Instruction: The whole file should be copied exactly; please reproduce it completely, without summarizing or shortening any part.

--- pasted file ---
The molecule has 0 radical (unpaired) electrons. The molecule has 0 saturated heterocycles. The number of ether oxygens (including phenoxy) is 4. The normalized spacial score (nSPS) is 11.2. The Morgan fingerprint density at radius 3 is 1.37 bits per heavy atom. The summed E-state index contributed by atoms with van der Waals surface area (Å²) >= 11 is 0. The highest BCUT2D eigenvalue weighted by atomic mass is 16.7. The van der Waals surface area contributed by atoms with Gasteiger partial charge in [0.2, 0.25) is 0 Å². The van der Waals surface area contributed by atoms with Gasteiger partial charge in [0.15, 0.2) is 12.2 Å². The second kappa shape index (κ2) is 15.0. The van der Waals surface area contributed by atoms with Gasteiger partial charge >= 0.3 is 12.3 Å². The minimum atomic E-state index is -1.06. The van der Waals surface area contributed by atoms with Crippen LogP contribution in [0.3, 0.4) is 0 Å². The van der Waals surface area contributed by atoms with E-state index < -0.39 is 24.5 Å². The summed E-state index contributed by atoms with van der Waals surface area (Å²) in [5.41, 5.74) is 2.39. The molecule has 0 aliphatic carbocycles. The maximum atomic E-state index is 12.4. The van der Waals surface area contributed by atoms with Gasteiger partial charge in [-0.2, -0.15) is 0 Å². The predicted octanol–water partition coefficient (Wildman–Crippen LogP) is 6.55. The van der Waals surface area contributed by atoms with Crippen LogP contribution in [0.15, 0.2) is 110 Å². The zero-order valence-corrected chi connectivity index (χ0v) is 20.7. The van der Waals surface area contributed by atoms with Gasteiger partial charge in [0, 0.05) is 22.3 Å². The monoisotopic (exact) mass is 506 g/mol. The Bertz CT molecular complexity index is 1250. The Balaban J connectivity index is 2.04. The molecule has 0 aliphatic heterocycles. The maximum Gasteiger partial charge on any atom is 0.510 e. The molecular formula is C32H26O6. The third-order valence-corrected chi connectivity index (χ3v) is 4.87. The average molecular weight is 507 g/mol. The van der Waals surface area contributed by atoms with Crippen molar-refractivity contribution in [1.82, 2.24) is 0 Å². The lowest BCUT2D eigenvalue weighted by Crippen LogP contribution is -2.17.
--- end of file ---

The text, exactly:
The molecule has 0 radical (unpaired) electrons. The molecule has 0 saturated heterocycles. The number of ether oxygens (including phenoxy) is 4. The normalized spacial score (nSPS) is 11.2. The Morgan fingerprint density at radius 3 is 1.37 bits per heavy atom. The summed E-state index contributed by atoms with van der Waals surface area (Å²) >= 11 is 0. The highest BCUT2D eigenvalue weighted by atomic mass is 16.7. The van der Waals surface area contributed by atoms with Gasteiger partial charge in [0.2, 0.25) is 0 Å². The van der Waals surface area contributed by atoms with Gasteiger partial charge in [0.15, 0.2) is 12.2 Å². The second kappa shape index (κ2) is 15.0. The van der Waals surface area contributed by atoms with Gasteiger partial charge >= 0.3 is 12.3 Å². The minimum atomic E-state index is -1.06. The van der Waals surface area contributed by atoms with Crippen LogP contribution in [0.3, 0.4) is 0 Å². The van der Waals surface area contributed by atoms with E-state index < -0.39 is 24.5 Å². The summed E-state index contributed by atoms with van der Waals surface area (Å²) in [5.41, 5.74) is 2.39. The molecule has 0 aliphatic carbocycles. The maximum atomic E-state index is 12.4. The van der Waals surface area contributed by atoms with Gasteiger partial charge in [-0.2, -0.15) is 0 Å². The predicted octanol–water partition coefficient (Wildman–Crippen LogP) is 6.55. The van der Waals surface area contributed by atoms with Crippen LogP contribution in [0.15, 0.2) is 110 Å². The zero-order valence-corrected chi connectivity index (χ0v) is 20.7. The van der Waals surface area contributed by atoms with Gasteiger partial charge in [0, 0.05) is 22.3 Å². The monoisotopic (exact) mass is 506 g/mol. The Bertz CT molecular complexity index is 1250. The Balaban J connectivity index is 2.04. The molecule has 0 aliphatic heterocycles. The maximum Gasteiger partial charge on any atom is 0.510 e. The molecular formula is C32H26O6. The third-order valence-corrected chi connectivity index (χ3v) is 4.87. The average molecular weight is 507 g/mol. The van der Waals surface area contributed by atoms with Crippen molar-refractivity contribution in [1.82, 2.24) is 0 Å². The lowest BCUT2D eigenvalue weighted by Crippen LogP contribution is -2.17.